Maintaining a large set of Haskell packages for a Linux distribution is quite a chore. Especially if one wants to track Hackage as far as possible. Several distributions have tools to automatically convert Cabal-based packages into distribution packages, e.g. cabal2arch for ArchLinux and cabal-rpm. They are just conversion tools though, and the most time-consuming activity in maintaining Haskell packages is resolving and verifying dependencies.

At least that was my experience when I was actively involved in ArchHaskell. I only saw two options when adding or upgrading a package, either I worked out dependencies manually, or I simply tried it out. Neither of them was very appealing, and both were very time-consuming. It seemed obvious that I needed some tool to help out.

Enter cblrepo!

It allows me to maintain a database of specific versions of packages, and when I want to upgrade a package, or add a new one, it’ll verify that all dependencies can be satisfied. In other words, it helps me maintain a buildable set of packages at all times.

The tool also has some functionality that helps in tracking Hackage as packages are updated there.

Something about how it works

At the moment I maintain a small repository of Arch packages, mostly just to try out cblrepo and convince myself that it works. The work environment contains a database and a directory of patches:

% ls
cblrepo.db  patches/
%

The database is a cleartext file containing the information on the packages. It’s basically just a dump of the related Haskell datatype, encoded in JSON. The patches directory holds patches for Cabal files and PKGBUILD files. They must be named patch.cabal.<hackage name> or patch.pkgbuild.<hackage name> in order to be picked up by cblrepo.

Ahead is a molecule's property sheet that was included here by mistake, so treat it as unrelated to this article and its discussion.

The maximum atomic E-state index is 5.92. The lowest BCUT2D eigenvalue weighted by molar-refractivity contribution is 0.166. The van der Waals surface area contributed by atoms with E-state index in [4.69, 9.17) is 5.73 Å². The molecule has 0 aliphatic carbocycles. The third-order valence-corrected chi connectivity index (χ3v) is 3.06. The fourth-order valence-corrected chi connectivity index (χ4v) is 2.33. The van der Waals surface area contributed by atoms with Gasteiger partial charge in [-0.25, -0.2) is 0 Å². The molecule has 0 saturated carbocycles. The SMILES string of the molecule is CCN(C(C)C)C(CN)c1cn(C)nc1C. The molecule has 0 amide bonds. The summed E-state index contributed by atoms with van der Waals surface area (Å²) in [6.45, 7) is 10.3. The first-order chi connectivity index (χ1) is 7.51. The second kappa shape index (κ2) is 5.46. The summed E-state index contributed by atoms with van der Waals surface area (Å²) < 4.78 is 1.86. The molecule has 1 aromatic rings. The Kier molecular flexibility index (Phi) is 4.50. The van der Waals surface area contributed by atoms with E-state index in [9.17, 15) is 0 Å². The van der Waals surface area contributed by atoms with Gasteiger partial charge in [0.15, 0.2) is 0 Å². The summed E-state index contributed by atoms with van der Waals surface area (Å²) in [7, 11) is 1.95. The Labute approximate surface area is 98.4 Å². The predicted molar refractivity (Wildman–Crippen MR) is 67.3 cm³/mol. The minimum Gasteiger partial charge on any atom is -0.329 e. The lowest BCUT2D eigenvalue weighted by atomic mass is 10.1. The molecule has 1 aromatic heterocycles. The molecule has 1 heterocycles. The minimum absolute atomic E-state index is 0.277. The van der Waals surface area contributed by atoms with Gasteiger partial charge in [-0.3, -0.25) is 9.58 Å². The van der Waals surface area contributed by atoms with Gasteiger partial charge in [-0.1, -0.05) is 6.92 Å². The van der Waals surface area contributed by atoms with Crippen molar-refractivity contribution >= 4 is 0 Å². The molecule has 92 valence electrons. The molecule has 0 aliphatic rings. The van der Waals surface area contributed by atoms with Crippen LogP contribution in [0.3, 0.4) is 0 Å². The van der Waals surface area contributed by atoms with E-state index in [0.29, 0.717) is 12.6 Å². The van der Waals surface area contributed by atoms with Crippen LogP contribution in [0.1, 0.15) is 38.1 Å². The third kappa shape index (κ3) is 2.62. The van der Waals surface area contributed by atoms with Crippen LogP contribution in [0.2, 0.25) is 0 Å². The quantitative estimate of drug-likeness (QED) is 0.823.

There’s also an application directory (~/.cblrepo) for caching info about the packages available on Hackage:

% ls ~/.cblrepo
00-index.tar.gz
%

How to use it

A session with cblrepo looks something like this. First we update the information about what packages are available on Hackage:

% cblrepo idxsync
%

After that it’s possible to see what packages are out-of-date:

% cblrepo updates
cmdargs: 0.6.8 (0.6.9)
test-framework-th: 0.1.3 (0.2.0)
xml: 1.3.7 (1.3.8)
language-haskell-extract: 0.1.2 (0.2.0)
blaze-builder: 0.2.1.4 (0.3.0.0)
%

Let’s check whether cmdargs can be updated:

% cblrepo add -n cmdargs,0.6.9 %

It generates no output, so that means it’s possible to update. When attempting to add all the packages we run into a problem:

% cblrepo add -n cmdargs,0.6.9 \
> test-framework-th,0.2.0 \
> xml,1.3.7 \
> language-haskell-extract,0.2.0 \
> blaze-builder,0.3.0.0
Adding blaze-builder 0.3.0.0 would break:
  haxr : blaze-builder ==0.2.*

We’ll leave blaze-builder at the current version for now:

% cblrepo add cmdargs,0.6.9 \
> test-framework-th,0.2.0 \
> xml,1.3.7 \
> language-haskell-extract,0.2.0
%

After these updates we also need to make sure that all packages that depend on these ones are re-built, that is we need to bump their release version:

% cblrepo bump -n cmdargs \
> test-framework-th \
> xml \
> language-haskell-extract
Would bump:
test-framework
test-framework-hunit
test-framework-quickcheck2
%

Just re-run that without the -n to actually perform the bump. Now that all this is done we need to generate the files necessary to build the Arch packages. We can easily check what packages need re-building, and get a good order for building them:

% cblrepo build cmdargs \
> test-framework-th \
> xml \
> language-haskell-extract
cmdargs
xml
test-framework
test-framework-quickcheck2
test-framework-hunit
language-haskell-extract
test-framework-th
%

And generating the required files is also easy:

% cblrepo pkgbuild $(!!)
% tree
.
|-- cblrepo.db
|-- haskell-cmdargs
|   |-- haskell-cmdargs.install